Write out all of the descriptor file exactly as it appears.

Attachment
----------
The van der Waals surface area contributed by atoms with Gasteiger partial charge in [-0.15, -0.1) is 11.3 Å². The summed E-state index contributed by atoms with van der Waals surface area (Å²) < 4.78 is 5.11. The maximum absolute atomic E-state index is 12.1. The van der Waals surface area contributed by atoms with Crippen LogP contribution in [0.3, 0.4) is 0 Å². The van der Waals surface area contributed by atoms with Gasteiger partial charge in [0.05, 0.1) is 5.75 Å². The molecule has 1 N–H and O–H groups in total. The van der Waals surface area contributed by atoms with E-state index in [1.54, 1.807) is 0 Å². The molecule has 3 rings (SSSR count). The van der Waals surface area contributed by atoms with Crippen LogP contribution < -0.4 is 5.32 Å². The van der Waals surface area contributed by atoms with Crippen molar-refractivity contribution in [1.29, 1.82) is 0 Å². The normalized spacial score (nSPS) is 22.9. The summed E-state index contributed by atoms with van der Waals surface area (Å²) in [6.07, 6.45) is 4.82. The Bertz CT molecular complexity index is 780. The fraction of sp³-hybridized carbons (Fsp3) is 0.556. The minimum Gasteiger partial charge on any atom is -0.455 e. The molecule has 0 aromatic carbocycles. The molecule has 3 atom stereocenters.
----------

The van der Waals surface area contributed by atoms with Gasteiger partial charge in [-0.15, -0.1) is 11.3 Å². The summed E-state index contributed by atoms with van der Waals surface area (Å²) < 4.78 is 5.11. The maximum absolute atomic E-state index is 12.1. The van der Waals surface area contributed by atoms with Crippen LogP contribution in [0.3, 0.4) is 0 Å². The van der Waals surface area contributed by atoms with Gasteiger partial charge in [0.05, 0.1) is 5.75 Å². The molecule has 1 N–H and O–H groups in total. The van der Waals surface area contributed by atoms with E-state index in [1.54, 1.807) is 0 Å². The molecule has 3 rings (SSSR count). The van der Waals surface area contributed by atoms with Crippen LogP contribution < -0.4 is 5.32 Å². The van der Waals surface area contributed by atoms with Crippen molar-refractivity contribution in [1.29, 1.82) is 0 Å². The normalized spacial score (nSPS) is 22.9. The summed E-state index contributed by atoms with van der Waals surface area (Å²) in [6.07, 6.45) is 4.82. The Bertz CT molecular complexity index is 780. The fraction of sp³-hybridized carbons (Fsp3) is 0.556. The minimum Gasteiger partial charge on any atom is -0.455 e. The molecule has 0 aromatic carbocycles. The molecule has 3 atom stereocenters.